Ian McDonald, Luna (US: Luna: New Moon), Gollancz UK/Tor US, 2015. Copy courtesy of the publisher.
The thing that lets me enjoy so much science fiction is that I don’t actually bother to pay attention to much science. Helium 3 mining on the Moon? Effects of lower gravity on humans? Tell me anything you like, I will suspend my disbelief while you entertain me! So, really, understand by this that I have no idea how plausible any of McDonald’s science in Luna is – but the story’s entertaining as all hell.
This is a complex, multi-stranded novel full of interesting characters and fascinating asides, set on a Moon that resembles a libertarian paradise – or hellhole, depending on which end of the wealth spectrum you’re on. (The only law is contract law.) It follows the Corta family/corporation, who’re the newest (and possibly the brashest) of the moon’s five great families. None of the characters are particularly nice people, but they’re all compelling and believable.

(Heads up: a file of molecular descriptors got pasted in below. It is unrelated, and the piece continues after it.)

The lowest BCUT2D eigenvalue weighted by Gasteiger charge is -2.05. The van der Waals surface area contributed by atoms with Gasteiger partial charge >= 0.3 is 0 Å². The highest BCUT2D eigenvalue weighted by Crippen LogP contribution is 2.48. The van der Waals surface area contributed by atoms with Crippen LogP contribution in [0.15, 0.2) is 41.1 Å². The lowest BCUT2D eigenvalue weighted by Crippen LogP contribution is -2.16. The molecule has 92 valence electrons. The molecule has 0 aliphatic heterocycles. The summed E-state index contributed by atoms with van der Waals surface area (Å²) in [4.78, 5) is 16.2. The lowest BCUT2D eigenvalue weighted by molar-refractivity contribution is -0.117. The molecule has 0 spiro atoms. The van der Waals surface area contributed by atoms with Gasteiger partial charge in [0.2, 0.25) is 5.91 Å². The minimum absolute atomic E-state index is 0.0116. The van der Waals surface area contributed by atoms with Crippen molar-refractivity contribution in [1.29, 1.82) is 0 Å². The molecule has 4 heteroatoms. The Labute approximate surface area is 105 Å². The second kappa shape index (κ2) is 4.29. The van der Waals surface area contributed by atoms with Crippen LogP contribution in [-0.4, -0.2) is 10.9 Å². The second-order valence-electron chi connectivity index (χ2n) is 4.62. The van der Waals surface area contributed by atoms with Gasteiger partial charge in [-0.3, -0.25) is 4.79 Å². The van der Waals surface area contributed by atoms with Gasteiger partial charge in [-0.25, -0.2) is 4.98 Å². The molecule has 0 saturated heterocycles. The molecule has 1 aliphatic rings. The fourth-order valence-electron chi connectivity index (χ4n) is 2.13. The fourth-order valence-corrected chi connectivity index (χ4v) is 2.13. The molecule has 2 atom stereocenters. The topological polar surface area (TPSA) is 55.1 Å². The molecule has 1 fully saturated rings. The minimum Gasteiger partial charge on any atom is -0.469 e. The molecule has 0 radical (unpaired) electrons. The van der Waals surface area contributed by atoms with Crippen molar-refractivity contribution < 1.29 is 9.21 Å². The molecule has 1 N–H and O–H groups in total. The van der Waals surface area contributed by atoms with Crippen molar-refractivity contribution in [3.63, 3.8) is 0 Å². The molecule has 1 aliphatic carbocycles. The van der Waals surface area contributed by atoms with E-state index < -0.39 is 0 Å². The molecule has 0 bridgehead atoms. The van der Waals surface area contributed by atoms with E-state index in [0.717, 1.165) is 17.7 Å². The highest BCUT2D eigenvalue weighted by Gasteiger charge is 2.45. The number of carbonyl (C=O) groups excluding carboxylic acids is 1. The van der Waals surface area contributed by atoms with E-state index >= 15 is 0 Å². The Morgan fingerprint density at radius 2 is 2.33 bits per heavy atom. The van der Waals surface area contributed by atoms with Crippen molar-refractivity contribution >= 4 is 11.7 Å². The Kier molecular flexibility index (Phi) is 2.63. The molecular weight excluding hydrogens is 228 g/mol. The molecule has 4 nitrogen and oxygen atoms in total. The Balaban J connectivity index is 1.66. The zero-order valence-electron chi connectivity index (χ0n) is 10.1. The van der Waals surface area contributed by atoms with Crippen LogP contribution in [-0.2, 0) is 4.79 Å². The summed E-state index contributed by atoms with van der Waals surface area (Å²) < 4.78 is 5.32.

Then things start blowing up.
The most fun thing about this book, though, is how it treats the social aspects. McDonald’s thought about what a future enclosed society might look like, how it’ll treat gender and sexuality and marriage (all negotiable, in whatever configuration suits), what’ll count as wealth and poverty. This isn’t one of those SF novels that transposes the 1950s-1970s to shiny tech future – not that I’d expect McDonald to do that, anyway.
Good book. I liked it lots.